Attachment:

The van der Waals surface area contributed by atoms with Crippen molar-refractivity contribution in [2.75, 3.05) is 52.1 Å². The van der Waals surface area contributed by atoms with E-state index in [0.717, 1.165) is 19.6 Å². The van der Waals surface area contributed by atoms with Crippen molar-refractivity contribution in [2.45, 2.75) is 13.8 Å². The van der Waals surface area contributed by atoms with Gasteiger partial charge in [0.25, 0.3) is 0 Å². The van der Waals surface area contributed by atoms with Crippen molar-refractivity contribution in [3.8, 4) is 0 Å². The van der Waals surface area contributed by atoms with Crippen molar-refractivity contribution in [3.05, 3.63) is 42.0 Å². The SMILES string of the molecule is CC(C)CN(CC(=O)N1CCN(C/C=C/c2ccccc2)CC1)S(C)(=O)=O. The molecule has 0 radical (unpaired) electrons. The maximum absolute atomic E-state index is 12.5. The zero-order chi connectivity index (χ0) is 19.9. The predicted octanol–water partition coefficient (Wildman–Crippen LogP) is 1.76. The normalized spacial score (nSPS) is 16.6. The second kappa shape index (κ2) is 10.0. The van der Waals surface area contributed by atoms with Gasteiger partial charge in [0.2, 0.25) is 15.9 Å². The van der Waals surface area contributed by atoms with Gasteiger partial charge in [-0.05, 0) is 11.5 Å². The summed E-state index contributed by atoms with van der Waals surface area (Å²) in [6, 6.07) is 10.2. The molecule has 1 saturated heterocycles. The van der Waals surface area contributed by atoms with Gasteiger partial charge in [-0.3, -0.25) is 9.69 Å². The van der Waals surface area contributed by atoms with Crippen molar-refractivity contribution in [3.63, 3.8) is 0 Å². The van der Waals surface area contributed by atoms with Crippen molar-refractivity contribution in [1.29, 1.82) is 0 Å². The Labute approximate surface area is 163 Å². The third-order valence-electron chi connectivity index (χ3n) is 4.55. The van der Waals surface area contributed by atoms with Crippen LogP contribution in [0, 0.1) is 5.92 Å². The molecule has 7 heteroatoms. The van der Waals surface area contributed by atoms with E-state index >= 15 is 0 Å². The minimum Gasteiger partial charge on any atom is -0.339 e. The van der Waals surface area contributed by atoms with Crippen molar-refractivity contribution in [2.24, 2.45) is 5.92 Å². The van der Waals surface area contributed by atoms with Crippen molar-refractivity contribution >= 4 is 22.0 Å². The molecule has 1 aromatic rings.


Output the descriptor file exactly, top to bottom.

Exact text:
The van der Waals surface area contributed by atoms with Crippen molar-refractivity contribution in [2.75, 3.05) is 52.1 Å². The van der Waals surface area contributed by atoms with E-state index in [0.717, 1.165) is 19.6 Å². The van der Waals surface area contributed by atoms with Crippen molar-refractivity contribution in [2.45, 2.75) is 13.8 Å². The van der Waals surface area contributed by atoms with Gasteiger partial charge in [0.25, 0.3) is 0 Å². The van der Waals surface area contributed by atoms with Crippen molar-refractivity contribution in [3.8, 4) is 0 Å². The van der Waals surface area contributed by atoms with Crippen molar-refractivity contribution in [3.05, 3.63) is 42.0 Å². The SMILES string of the molecule is CC(C)CN(CC(=O)N1CCN(C/C=C/c2ccccc2)CC1)S(C)(=O)=O. The molecule has 0 radical (unpaired) electrons. The maximum absolute atomic E-state index is 12.5. The zero-order chi connectivity index (χ0) is 19.9. The predicted octanol–water partition coefficient (Wildman–Crippen LogP) is 1.76. The normalized spacial score (nSPS) is 16.6. The second kappa shape index (κ2) is 10.0. The van der Waals surface area contributed by atoms with Gasteiger partial charge in [0.2, 0.25) is 15.9 Å². The van der Waals surface area contributed by atoms with Gasteiger partial charge in [-0.05, 0) is 11.5 Å². The summed E-state index contributed by atoms with van der Waals surface area (Å²) in [6, 6.07) is 10.2. The molecule has 1 saturated heterocycles. The van der Waals surface area contributed by atoms with Gasteiger partial charge in [-0.3, -0.25) is 9.69 Å². The van der Waals surface area contributed by atoms with Crippen molar-refractivity contribution in [3.63, 3.8) is 0 Å². The van der Waals surface area contributed by atoms with Crippen molar-refractivity contribution in [1.29, 1.82) is 0 Å². The Labute approximate surface area is 163 Å². The third-order valence-electron chi connectivity index (χ3n) is 4.55. The van der Waals surface area contributed by atoms with Crippen LogP contribution in [0, 0.1) is 5.92 Å². The molecule has 7 heteroatoms. The van der Waals surface area contributed by atoms with E-state index >= 15 is 0 Å². The minimum Gasteiger partial charge on any atom is -0.339 e. The van der Waals surface area contributed by atoms with Crippen molar-refractivity contribution in [2.24, 2.45) is 5.92 Å². The van der Waals surface area contributed by atoms with Crippen molar-refractivity contribution >= 4 is 22.0 Å². The molecule has 1 aromatic rings.